(no subject) - cathshaffer - Jan. 11th, 2010 03:38 pm (UTC) - Expand
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asakiyume
Jan. 11th, 2010 03:28 pm (UTC)
Papyrus font?? Seriously? I laughed when I read that.

I get embarrassed by overly simplified moral conflicts. There's no way anyone could approve of the bad guys' stance in this movie (except, I guess, if they're the conservative portion of the audience that my kids and mtlawson have told me about--but those people, I'd argue, are influenced by associating back to the things that the movie stuff is supposedly (and head-bashingly obviously) symbolizing or referring to.) I dunno... then I have to ask myself why I wasn't so critical of Star Wars--after all, *that* didn't have complex moral conflicts, either. But maybe somehow it wasn't trying to? I don't know; it sounds like, by bringing up the whole clash-of-cultures thing, this movie is trying to do more--but in the end all it really is is good guys versus bad guys, and the good guys win. Which is fine, for what it is.
mtlawson
Jan. 11th, 2010 03:45 pm (UTC)
Just so people don't think I'm just pulling it out of my hat, here are a couple of links to get you started on the "conservatives bashing Avatar" direction:

From www.collegenews.com

From LA Times Blogs
(no subject) - asakiyume - Jan. 11th, 2010 03:47 pm (UTC) - Expand
(no subject) - sixteenbynine - Jan. 11th, 2010 04:24 pm (UTC) - Expand
samhenderson
Jan. 11th, 2010 03:29 pm (UTC)
I am so happy someone else noticed the Papyrus font!
jimhines
Jan. 11th, 2010 03:34 pm (UTC)
I must shamefully confess that I use Papyrus on my business card. I defend this by pointing out that I write light fantasy novels about nose-picking goblins, and so a dignified font would be inappropriate.
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mela_lyn
Jan. 11th, 2010 03:49 pm (UTC)
I skipped reading all your spoilery stuff... my parents saw it and thought it was amazing so mommy is taking me this afternoon once she wakes up from her nap on my couch. (She works midnights as a nurse.) :) We'll see...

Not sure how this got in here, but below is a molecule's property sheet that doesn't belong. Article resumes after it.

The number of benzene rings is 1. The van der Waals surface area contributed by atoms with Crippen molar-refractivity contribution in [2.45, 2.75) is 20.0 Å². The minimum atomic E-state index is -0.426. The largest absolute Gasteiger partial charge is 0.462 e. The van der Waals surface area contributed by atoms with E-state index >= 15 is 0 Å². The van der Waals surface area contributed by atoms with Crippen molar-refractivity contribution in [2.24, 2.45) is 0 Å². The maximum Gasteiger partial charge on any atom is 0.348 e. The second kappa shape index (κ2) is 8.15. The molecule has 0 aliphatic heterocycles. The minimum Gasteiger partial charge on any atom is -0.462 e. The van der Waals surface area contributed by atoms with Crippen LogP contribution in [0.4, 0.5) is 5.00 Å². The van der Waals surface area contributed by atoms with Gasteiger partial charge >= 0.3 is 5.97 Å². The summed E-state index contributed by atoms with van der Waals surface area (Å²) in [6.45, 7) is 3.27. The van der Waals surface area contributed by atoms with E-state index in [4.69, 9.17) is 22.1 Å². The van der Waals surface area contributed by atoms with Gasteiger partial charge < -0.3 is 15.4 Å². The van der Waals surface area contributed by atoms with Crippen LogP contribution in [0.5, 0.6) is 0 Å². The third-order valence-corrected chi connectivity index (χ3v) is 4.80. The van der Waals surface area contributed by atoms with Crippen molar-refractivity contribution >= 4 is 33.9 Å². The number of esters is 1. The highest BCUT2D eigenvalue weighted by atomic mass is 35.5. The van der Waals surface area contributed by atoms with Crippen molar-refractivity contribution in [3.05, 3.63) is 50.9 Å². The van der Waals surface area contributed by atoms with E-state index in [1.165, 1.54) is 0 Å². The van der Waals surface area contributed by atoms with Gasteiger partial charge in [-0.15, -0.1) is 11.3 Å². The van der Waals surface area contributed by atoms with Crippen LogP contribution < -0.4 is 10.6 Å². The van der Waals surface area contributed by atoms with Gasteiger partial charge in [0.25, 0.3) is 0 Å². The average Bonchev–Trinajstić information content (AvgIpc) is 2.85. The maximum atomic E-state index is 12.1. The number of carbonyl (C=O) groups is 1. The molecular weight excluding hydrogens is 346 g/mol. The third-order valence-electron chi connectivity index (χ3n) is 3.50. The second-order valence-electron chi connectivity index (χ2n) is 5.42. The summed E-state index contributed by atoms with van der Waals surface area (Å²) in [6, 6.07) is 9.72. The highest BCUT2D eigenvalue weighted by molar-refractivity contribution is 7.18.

jimhines
Jan. 11th, 2010 03:59 pm (UTC)
I try to stay unspoiled for movies, but there was just so much buzz and commentary about this one coming in from all sides, I just gave up.

I thought there were a lot of problematic aspects, and it could have been a much better movie, but I still enjoyed it. Hopefully you'll have a good time!
(no subject) - mela_lyn - Jan. 13th, 2010 02:57 am (UTC) - Expand
sixteenbynine
Jan. 11th, 2010 03:50 pm (UTC)
The crappy font on the poster was, amazingly, one of the first things that caught my eye in a bad way.

The more I hear about the film, the more excited I get about "RoboGeisha" coming out domestically.
jimhines
Jan. 11th, 2010 04:00 pm (UTC)
In looking up the IMDB page on RoboGeisha, I'm amused that it recommends the 1980s Transformers movie in their "If you liked this, you'll also like..." section.
(no subject) - sixteenbynine - Jan. 11th, 2010 04:21 pm (UTC) - Expand
shanrina
Jan. 11th, 2010 04:00 pm (UTC)
I'm not all that into special effects so I wasn't really excited for it, but one thing really put me over the edge into the "I don't want to see this" camp. That thing was actually the promos--the only thing they emphasize is the special effects. I would still have no idea what the plot was (or that Sigourney Weaver was in it) if I hadn't read reviews and blog entries about it, because they just weren't emphasized. And when filmmakers downplay the actual plot of the movie they're trying to get you to see, that's usually a bad sign.

It's entirely possible that I just happened along all the wrong promos, though. I didn't see any theatrical previews because the only movies I've seen in theatres recently (as in since at least 2008) were Bollywood. No Avatar promos there.
jimhines
Jan. 11th, 2010 04:03 pm (UTC)
When I was trying to decide whether to bring my daughter along, I pulled up the first trailer I could find from the Apple site.

It was boring. Basically a droning guide to Pandora, showing us these nifty creatures and effects (which lose most of their impact on a small computer screen), with absolutely nothing to do with any story at all.

There were other trailers out there that had a bit more story hook to them, but I definitely see your point. In a lot of ways, story felt like an afterthought.
acetachyon
Jan. 11th, 2010 04:01 pm (UTC)
I thought it was just a fun, popcorn, eye-candy movie. Yeah, there was the Dances With Wolves storyline but overall, it was enjoyable.

Anti-corporate? More like anti-corporate idiots. Cameron already gave us Weyland-Yutani's Burke in Aliens and showed us what he thought of the guy. As Hudson put it: "I say we grease this rat-f*** sonofa*****."

Anti-military? Not really, IMO. Remember the Colonial Marines? They were the good guys. They just got most of their butts handed to them by xenomorphs.

And I see Cameron continues to give us a kick-ass female soldier in Trudy. Clearly cut from the same cloth as Vasquez.

Sigourney in a battlesuit. Yes, I also wish Jimmy Boy threw us this bone. or did a variant of the "Get away from her, you *****!" line.
realmjit
Jan. 11th, 2010 04:23 pm (UTC)
Don't forget the dash of Battle of Endor for the endgame.
jimhines
Jan. 11th, 2010 04:26 pm (UTC)
Yes! "Never go against a Sicilian the Ewoks when death is on the line!"
(no subject) - acetachyon - Jan. 11th, 2010 04:44 pm (UTC) - Expand
(no subject) - jimhines - Jan. 11th, 2010 04:47 pm (UTC) - Expand
(no subject) - acetachyon - Jan. 12th, 2010 01:44 am (UTC) - Expand
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(no subject) - acetachyon - Jan. 12th, 2010 01:49 am (UTC) - Expand